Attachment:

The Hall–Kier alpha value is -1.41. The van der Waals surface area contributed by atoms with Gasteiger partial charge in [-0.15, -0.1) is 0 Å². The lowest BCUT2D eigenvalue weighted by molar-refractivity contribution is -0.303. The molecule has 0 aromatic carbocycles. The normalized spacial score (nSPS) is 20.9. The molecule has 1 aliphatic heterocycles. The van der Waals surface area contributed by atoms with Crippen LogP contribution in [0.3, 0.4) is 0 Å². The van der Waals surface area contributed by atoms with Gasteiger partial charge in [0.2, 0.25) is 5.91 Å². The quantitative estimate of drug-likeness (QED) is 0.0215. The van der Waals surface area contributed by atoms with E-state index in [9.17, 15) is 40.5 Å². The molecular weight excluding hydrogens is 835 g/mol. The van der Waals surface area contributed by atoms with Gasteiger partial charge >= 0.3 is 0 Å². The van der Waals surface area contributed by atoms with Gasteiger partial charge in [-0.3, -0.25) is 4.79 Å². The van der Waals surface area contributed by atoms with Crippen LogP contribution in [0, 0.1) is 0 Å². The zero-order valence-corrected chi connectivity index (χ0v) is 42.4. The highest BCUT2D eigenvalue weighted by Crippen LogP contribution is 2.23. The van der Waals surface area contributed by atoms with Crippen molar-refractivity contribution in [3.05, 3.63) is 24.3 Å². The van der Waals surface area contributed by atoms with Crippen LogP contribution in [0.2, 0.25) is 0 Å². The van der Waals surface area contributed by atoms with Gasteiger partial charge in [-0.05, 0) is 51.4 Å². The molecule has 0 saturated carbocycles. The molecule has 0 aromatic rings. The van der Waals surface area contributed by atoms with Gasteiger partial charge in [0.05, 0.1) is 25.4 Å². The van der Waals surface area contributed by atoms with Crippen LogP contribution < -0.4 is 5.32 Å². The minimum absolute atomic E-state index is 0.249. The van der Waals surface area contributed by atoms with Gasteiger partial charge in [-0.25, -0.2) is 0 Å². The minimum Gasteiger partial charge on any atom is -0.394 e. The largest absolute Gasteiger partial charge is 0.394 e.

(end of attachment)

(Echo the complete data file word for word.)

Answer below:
The Hall–Kier alpha value is -1.41. The van der Waals surface area contributed by atoms with Gasteiger partial charge in [-0.15, -0.1) is 0 Å². The lowest BCUT2D eigenvalue weighted by molar-refractivity contribution is -0.303. The molecule has 0 aromatic carbocycles. The normalized spacial score (nSPS) is 20.9. The molecule has 1 aliphatic heterocycles. The van der Waals surface area contributed by atoms with Crippen LogP contribution in [0.3, 0.4) is 0 Å². The van der Waals surface area contributed by atoms with Gasteiger partial charge in [0.2, 0.25) is 5.91 Å². The quantitative estimate of drug-likeness (QED) is 0.0215. The van der Waals surface area contributed by atoms with E-state index in [9.17, 15) is 40.5 Å². The molecular weight excluding hydrogens is 835 g/mol. The van der Waals surface area contributed by atoms with Gasteiger partial charge >= 0.3 is 0 Å². The van der Waals surface area contributed by atoms with Gasteiger partial charge in [-0.3, -0.25) is 4.79 Å². The van der Waals surface area contributed by atoms with Crippen LogP contribution in [0, 0.1) is 0 Å². The zero-order valence-corrected chi connectivity index (χ0v) is 42.4. The highest BCUT2D eigenvalue weighted by Crippen LogP contribution is 2.23. The van der Waals surface area contributed by atoms with Crippen molar-refractivity contribution in [3.05, 3.63) is 24.3 Å². The van der Waals surface area contributed by atoms with Crippen LogP contribution in [0.2, 0.25) is 0 Å². The van der Waals surface area contributed by atoms with Gasteiger partial charge in [-0.05, 0) is 51.4 Å². The molecule has 0 saturated carbocycles. The molecule has 0 aromatic rings. The van der Waals surface area contributed by atoms with Gasteiger partial charge in [0.05, 0.1) is 25.4 Å². The van der Waals surface area contributed by atoms with Crippen LogP contribution < -0.4 is 5.32 Å². The minimum absolute atomic E-state index is 0.249. The van der Waals surface area contributed by atoms with Gasteiger partial charge in [-0.25, -0.2) is 0 Å². The minimum Gasteiger partial charge on any atom is -0.394 e. The largest absolute Gasteiger partial charge is 0.394 e.